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I wrote a form object to populate an Order, Billing, and Shipping Address objects. The populate method looks pretty verbose. Since the form fields don't correspond to Address attributes directly, I'm forced to manually assign them. For example:

shipping_address.name = params[:shipping_name]
billing_address.name  = params[:billing_name]

Here's the object. Note that I snipped most address fields and validations, and some other code, for brevity. But this should give you an idea. Take note of the populate method:

class OrderForm
  attr_accessor :params

  delegate :email, :bill_to_shipping_address, to: :order
  delegate :name, :street, to: :shipping_address, prefix: :shipping
  delegate :name, :street, to: :billing_address,  prefix: :billing

  validates :shipping_name, presence: true
  validates :billing_name,  presence: true, unless: -> { bill_to_shipping_address }

  def initialize(item, params = nil, customer = nil)
    @item, @params, @customer = item, params, customer
  end

  def submit
    populate
    # snip
  end

  def order
    @order ||= @item.build_order do |order|
      order.customer = @customer if @customer
    end
  end

  def shipping_address
    @shipping_address ||= order.build_shipping_address
  end

  def billing_address
    @billing_address ||= order.build_billing_address
  end

  def populate
    order.email = params[:email]

    shipping_address.name          = params[:shipping_name]
    shipping_address.street        = params[:shipping_street]
    # Repeat for city, state, post, code, etc...

    if order.bill_to_shipping_address?
      billing_address.name          = params[:shipping_name]
      billing_address.street        = params[:shipping_street]
      # Repeat for city, state, post, code, etc...
    else
      billing_address.name          = params[:billing_name]
      billing_address.street        = params[:billing_street]
      # Repeat for city, state, post, code, etc...
    end
  end
end

Here's the controller code:

  def new
    @order_form = OrderForm.new(@item)
  end

  def create
    @order_form = OrderForm.new(@item, params[:order], current_user)
    if @order_form.submit
      # handle payment
    else
      render 'new'
    end
  end

Noe I am not interested in accepts_nested_attributes_for, which presents several problems, hence why I wrote the form object.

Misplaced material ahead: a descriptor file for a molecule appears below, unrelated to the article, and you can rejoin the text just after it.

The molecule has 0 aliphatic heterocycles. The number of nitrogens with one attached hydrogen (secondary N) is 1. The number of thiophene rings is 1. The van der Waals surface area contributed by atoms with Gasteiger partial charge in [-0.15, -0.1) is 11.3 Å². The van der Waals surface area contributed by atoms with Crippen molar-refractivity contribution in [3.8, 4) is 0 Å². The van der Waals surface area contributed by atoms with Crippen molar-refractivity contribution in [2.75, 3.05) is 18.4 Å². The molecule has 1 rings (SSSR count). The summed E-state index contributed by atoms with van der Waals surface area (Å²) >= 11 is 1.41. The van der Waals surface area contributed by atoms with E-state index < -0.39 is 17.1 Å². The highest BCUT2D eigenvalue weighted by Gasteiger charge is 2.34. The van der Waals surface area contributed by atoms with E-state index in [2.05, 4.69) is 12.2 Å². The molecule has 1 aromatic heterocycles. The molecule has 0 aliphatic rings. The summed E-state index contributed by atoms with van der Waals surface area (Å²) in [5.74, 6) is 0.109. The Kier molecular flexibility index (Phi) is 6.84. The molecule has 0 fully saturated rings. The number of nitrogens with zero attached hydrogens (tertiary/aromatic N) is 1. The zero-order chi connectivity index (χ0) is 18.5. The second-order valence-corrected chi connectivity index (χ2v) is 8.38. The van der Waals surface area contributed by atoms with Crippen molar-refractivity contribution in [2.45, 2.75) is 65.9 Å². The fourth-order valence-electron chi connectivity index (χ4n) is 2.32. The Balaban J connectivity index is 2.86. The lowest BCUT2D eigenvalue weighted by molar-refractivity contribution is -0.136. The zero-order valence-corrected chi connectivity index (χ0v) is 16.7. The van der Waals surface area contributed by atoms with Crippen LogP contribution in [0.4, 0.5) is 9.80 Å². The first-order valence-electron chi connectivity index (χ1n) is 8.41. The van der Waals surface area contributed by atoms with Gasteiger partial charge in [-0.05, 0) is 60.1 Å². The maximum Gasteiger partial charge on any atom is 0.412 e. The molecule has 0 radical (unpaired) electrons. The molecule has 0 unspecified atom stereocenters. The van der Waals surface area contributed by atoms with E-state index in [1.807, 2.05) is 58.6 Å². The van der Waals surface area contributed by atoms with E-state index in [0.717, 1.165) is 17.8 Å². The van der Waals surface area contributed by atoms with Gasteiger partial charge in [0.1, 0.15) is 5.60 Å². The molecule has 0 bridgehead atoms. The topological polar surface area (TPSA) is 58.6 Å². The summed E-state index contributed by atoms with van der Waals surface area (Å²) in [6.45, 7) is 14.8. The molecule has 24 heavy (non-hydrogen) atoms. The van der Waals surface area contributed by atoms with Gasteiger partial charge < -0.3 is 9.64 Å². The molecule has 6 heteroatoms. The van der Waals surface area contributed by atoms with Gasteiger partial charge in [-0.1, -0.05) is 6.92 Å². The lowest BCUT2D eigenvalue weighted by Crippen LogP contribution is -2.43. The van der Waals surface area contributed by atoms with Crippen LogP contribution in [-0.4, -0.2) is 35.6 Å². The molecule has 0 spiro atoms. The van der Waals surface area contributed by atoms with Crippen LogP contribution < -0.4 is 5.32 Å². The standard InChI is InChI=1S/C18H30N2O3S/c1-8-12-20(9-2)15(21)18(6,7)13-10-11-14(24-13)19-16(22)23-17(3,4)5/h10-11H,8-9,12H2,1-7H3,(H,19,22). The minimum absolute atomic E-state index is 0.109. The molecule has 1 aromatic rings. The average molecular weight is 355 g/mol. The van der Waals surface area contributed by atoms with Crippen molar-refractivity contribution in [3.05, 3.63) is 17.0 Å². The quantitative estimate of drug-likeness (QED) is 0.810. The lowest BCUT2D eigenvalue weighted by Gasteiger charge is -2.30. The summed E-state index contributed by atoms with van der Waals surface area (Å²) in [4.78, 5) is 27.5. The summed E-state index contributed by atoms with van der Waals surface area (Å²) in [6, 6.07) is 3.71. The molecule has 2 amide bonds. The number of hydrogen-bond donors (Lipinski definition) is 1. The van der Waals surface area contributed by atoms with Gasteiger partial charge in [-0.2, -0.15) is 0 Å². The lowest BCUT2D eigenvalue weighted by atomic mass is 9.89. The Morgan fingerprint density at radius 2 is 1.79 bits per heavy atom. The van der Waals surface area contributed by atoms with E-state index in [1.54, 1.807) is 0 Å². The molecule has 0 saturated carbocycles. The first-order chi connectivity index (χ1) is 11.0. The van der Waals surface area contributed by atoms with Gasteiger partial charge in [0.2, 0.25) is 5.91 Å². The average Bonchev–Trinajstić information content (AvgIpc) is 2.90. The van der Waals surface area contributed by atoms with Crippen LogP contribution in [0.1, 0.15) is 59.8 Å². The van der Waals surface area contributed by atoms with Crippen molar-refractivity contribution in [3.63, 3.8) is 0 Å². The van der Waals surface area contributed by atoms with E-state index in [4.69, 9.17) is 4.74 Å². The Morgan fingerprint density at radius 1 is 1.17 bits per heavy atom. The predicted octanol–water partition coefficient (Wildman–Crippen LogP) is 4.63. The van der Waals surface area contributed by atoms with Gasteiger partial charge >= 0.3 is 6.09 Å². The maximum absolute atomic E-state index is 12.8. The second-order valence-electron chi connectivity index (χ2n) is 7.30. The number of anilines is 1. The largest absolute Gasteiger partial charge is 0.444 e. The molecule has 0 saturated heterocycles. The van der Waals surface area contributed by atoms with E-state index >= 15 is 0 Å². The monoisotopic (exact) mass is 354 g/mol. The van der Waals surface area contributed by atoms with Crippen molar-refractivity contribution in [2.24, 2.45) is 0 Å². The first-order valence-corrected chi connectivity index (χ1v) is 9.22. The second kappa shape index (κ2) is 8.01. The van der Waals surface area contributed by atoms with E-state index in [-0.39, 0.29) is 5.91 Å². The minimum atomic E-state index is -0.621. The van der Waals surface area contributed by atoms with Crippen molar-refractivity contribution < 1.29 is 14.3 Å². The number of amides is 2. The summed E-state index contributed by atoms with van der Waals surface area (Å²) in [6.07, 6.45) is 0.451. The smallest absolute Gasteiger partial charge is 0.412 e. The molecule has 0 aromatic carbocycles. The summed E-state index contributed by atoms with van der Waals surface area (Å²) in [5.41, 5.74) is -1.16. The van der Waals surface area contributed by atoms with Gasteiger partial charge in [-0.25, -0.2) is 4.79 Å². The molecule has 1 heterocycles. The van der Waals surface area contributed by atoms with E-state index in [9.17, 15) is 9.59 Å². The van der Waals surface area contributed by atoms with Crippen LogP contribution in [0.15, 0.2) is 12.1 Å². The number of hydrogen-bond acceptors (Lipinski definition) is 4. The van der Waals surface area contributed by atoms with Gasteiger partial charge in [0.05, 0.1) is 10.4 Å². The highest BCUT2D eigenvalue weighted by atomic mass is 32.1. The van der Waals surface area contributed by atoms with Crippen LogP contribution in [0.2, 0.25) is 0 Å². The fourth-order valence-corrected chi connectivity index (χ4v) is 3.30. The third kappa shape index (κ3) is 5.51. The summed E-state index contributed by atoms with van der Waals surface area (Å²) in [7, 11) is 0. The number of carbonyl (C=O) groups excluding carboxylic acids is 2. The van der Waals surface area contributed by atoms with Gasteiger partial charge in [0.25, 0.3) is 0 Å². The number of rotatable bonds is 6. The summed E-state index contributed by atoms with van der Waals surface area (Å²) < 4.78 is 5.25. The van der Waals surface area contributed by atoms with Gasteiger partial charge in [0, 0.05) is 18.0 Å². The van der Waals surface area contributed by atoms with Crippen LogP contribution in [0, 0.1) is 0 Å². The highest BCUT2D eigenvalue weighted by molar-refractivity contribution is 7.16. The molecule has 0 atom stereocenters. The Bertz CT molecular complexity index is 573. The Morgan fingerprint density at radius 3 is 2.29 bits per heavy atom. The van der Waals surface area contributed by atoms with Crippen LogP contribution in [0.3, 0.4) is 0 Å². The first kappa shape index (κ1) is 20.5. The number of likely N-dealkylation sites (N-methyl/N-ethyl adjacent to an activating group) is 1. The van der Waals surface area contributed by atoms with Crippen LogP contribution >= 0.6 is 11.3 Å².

share|improve this question
up vote 2 down vote accepted
def populate
  order.email = params[:email]
  shipping_params = %i[shipping_name shipping_street]
  billing_params = order.bill_to_shipping_address? ?
   shipping_params : %i[billing_name billing_street]

  [[shipping_address, shipping_params], [billing_address, billing_params]]
  .each{|a, p|
     a.name, a.street = params.at(*p)
  }
end
share|improve this answer
    
Nice and companct +1! Is %i Ruby 2.0 only? – Mohamad Jul 26 '13 at 17:05
    
Yes. It was introduced in Ruby 2.0. – sawa Jul 26 '13 at 17:06

How about

class Order < ActiveRecord::Base
  has_one :shipping_address, class_name: 'Address'
  has_one :billing_address, class_name: 'Address'
  accepts_nested_attributes_for :shipping_address, :billing_address
  before_save :clone_shipping_address_into_billing_address, if: [check if billing address is blank]

Then when you set up the form, you can have fields_for the two Address objects, and side step the populate method entirely.

share|improve this answer
    
I spent hours looking into the problem and came to the conclusion nesting the forms is not worth it. It causes many problems, for the user experience. – Mohamad Jul 26 '13 at 16:52
    
To clarify. First problem: Errors are duplicated even if the user has checked bill to shipping address. Second issue, if you over come this by using reject_if, the billing form will disappear after a validation error since it was reject... There are several other problems too long to get into. – Mohamad Jul 26 '13 at 16:55

A possible fix would be to use a variable for retrieving those matching params, like so:

def populate
    order.email = params[:email]

    shipping_address.name                    = params[:shipping_name]
    shipping_address.street                = params[:shipping_street]
    # etc...

    #set a default state
    shipping_or_billing = "shipping_"
    #or use a ternary here...
    shipping_or_billing = "billing_" if order.bill_to_shipping_address?

    billing_address.name                    = params["shipping_or_billing" + "name"]
    billing_address.street                = params["shipping_or_billing" + "street"]
    ...
end
share|improve this answer
    
Another option would be to iterate over params for specific groups (in this example, I have a form with dynamic fields params[:response].each do |question_id, answer| – creativereason Jul 26 '13 at 16:44

Your address classes should probably have a method that would set the values for all the address properties from a hash that it would receive as an argument.

That way your populate method would only check for order.bill_to_shipping_address? and them pass the correct dictionary to the method I'm suggesting.

That method on the other hand, would just assign the values from the hash to the correct properties, without the need for a conditional check.

share|improve this answer

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